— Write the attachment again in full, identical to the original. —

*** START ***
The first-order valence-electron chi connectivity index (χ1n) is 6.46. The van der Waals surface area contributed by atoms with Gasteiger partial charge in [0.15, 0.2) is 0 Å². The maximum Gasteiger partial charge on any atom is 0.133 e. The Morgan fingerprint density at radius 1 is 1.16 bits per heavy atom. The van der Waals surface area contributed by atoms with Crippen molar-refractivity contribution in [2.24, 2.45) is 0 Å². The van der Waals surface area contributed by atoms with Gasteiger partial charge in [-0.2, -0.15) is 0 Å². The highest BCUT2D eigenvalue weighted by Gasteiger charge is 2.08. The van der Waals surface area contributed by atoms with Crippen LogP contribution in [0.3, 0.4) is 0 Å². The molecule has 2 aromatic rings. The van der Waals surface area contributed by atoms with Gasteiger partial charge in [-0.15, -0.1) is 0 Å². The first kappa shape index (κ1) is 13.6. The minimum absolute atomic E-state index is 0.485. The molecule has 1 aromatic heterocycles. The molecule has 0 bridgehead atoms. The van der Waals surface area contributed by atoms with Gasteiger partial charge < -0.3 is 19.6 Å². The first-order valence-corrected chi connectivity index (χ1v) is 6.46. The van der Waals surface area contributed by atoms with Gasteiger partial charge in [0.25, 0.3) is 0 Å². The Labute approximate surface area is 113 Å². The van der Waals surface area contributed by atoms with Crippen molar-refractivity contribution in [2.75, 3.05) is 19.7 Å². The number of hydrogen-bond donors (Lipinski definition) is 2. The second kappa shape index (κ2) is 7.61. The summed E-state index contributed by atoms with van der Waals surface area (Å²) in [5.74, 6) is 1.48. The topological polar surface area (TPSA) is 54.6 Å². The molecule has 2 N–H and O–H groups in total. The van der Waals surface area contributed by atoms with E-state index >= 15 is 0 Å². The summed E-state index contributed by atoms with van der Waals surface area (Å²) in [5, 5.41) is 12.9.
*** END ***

The first-order valence-electron chi connectivity index (χ1n) is 6.46. The van der Waals surface area contributed by atoms with Gasteiger partial charge in [0.15, 0.2) is 0 Å². The maximum Gasteiger partial charge on any atom is 0.133 e. The Morgan fingerprint density at radius 1 is 1.16 bits per heavy atom. The van der Waals surface area contributed by atoms with Crippen molar-refractivity contribution in [2.24, 2.45) is 0 Å². The van der Waals surface area contributed by atoms with Gasteiger partial charge in [-0.2, -0.15) is 0 Å². The highest BCUT2D eigenvalue weighted by Gasteiger charge is 2.08. The van der Waals surface area contributed by atoms with Crippen LogP contribution in [0.3, 0.4) is 0 Å². The molecule has 2 aromatic rings. The van der Waals surface area contributed by atoms with Gasteiger partial charge in [-0.15, -0.1) is 0 Å². The first kappa shape index (κ1) is 13.6. The minimum absolute atomic E-state index is 0.485. The molecule has 1 aromatic heterocycles. The molecule has 0 bridgehead atoms. The van der Waals surface area contributed by atoms with Gasteiger partial charge < -0.3 is 19.6 Å². The first-order valence-corrected chi connectivity index (χ1v) is 6.46. The van der Waals surface area contributed by atoms with Gasteiger partial charge in [0.25, 0.3) is 0 Å². The Labute approximate surface area is 113 Å². The van der Waals surface area contributed by atoms with Crippen molar-refractivity contribution in [2.75, 3.05) is 19.7 Å². The number of hydrogen-bond donors (Lipinski definition) is 2. The second kappa shape index (κ2) is 7.61. The summed E-state index contributed by atoms with van der Waals surface area (Å²) in [5.74, 6) is 1.48. The topological polar surface area (TPSA) is 54.6 Å². The molecule has 2 N–H and O–H groups in total. The van der Waals surface area contributed by atoms with E-state index >= 15 is 0 Å². The summed E-state index contributed by atoms with van der Waals surface area (Å²) in [5, 5.41) is 12.9.